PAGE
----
Creating Fear: News and the Construction of Crisis

Transaction Publishers
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Taking advantage of electronic information bases, Altheide, whose previous interpretive studies of the mass media are well known, uses a "tracking discourse" method to show how the nature and use of the word "fear" by mass media have changed over the years. His analysis examines how some of the topics associated with fear (e.g., AIDS, crime, immigrants, race, sexuality, schools, children) have shifted in emphasis, and how certain news organizations and social institutions benefit from the exploitation of fear.

This book is about fear and its expanding place in our public life. The author documents the rise of a "discourse of fear" in the present era: the pervasive communication, sym­bolic awareness, and expectation that danger and risk surround us. Altheide offers explanations of how this occurred and suggests some of its serious social consequences. In doing so, he focuses on the nature and use of social power and social control. The mass media play a significant role in shaping social definitions that govern social action. Relatedly, his methodological and theoretical foundation in classical social theory, existential-phenomenology, ethnomethodology, and symbolic interactionism leads him to view social power as the capacity to define situations for self and others.

Creating Fear is focused on sorting out the ways that the mass media and popular culture help define social situa­tions. It helps understand the nature, process, and organiza­tion of mass media operations, including news procedures, perspectives, and formats. It recognizes the need to expand our methodological frameworks to incorporate new infor­mation technologies and databases and to ask different ques­tions. This volume, which attempts to break the circle of fear discourse, will be of interest to sociologists, communi­cations scholars, and criminologists.

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Additional Information

Publisher
Transaction Publishers
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Published on
Dec 31, 2002
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Pages
223
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ISBN
9780202365268
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Language
English
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Genres
Language Arts & Disciplines / Communication Studies
Social Science / Media Studies
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Content Protection
This content is DRM protected.
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Eligible for Family Library

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Those of us on the lookout for insights into social behavior must be impressed when a book strikes us as being powerful enough to shake firmly held beliefs in a single reading. Even as we explore the vagueness of social science, we unveil bias that prejudices how we think, what we teach. One bias in the social sciences derives from the influence of `cognitive dissonance' invoking thoughts of message reinforcement, not opinion change, and suggesting minimal effects of the press. Author David Fan goes far in dissuading those of us who have fallen under the minimalist spell. His clear examination of the power of the American press on public opinion provides compelling evidence for the profound impact the press has on our thinking. Fan, a cellular biologist, parades an impressive array of data to support his contention that opinion can be measured by the application of his mathematical model to the content of national news reports. His findings confirm a clear connection between the content of national news and the results of national opinion polls. Public Relations Review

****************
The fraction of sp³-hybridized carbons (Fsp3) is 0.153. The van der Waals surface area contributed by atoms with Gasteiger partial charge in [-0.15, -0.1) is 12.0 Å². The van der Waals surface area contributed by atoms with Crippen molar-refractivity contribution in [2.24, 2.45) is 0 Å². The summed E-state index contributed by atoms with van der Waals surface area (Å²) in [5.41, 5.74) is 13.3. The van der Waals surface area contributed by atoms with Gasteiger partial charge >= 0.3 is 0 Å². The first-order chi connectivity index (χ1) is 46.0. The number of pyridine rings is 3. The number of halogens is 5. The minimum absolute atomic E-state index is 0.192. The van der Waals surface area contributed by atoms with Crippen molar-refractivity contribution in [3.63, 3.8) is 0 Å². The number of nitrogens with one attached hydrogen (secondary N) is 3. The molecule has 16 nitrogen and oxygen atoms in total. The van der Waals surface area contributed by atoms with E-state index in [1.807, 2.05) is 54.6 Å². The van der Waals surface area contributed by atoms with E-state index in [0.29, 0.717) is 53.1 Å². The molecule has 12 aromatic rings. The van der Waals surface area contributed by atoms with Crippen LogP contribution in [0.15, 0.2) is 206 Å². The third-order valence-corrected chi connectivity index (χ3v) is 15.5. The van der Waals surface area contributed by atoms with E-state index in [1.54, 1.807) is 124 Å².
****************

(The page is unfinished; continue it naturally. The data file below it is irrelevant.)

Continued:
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Fear has become an ever-expanding part of life in the West in the twenty-first century. We live in terror of disease, abuse, stranger danger, environmental devastation and terrorist onslaught. We are bombarded with reports of new concerns for our safety and that of our children, and urged to take greater precautions and seek more protection. But compared to the past, or to the developing world, people in contemporary Western societies have much less familiarity with pain, suffering, debilitating disease and death. We actually enjoy an unprecedented level of personal safety.



When confronted with events like the destruction of the World Trade Centre, fear for the future is inevitable. But what happened on September 11th 2001 was in many ways an old fashioned act of terror, representing the destructive side of the human passions. Frank Furedi argues that the greater danger in our culture is the tendency to fear achievements representing a more constructive side of humanity. We panic about GM food, about genetic research, about the health dangers of mobile phones. The facts often fail to support the scare stories about new or growing risks to our health and safefy. Our obsession with theoretical risks is in danger of distracting society from dealing with the old-fashioned dangers that have always threatened our lives. In this new edition Furedi relates his own thinking on the sociology of fear to the thought of earlier thinkers such as Darwin and Fred and to the sociological tradition of Durkheim, C. Wright Mills, Anthony Giddens and others.

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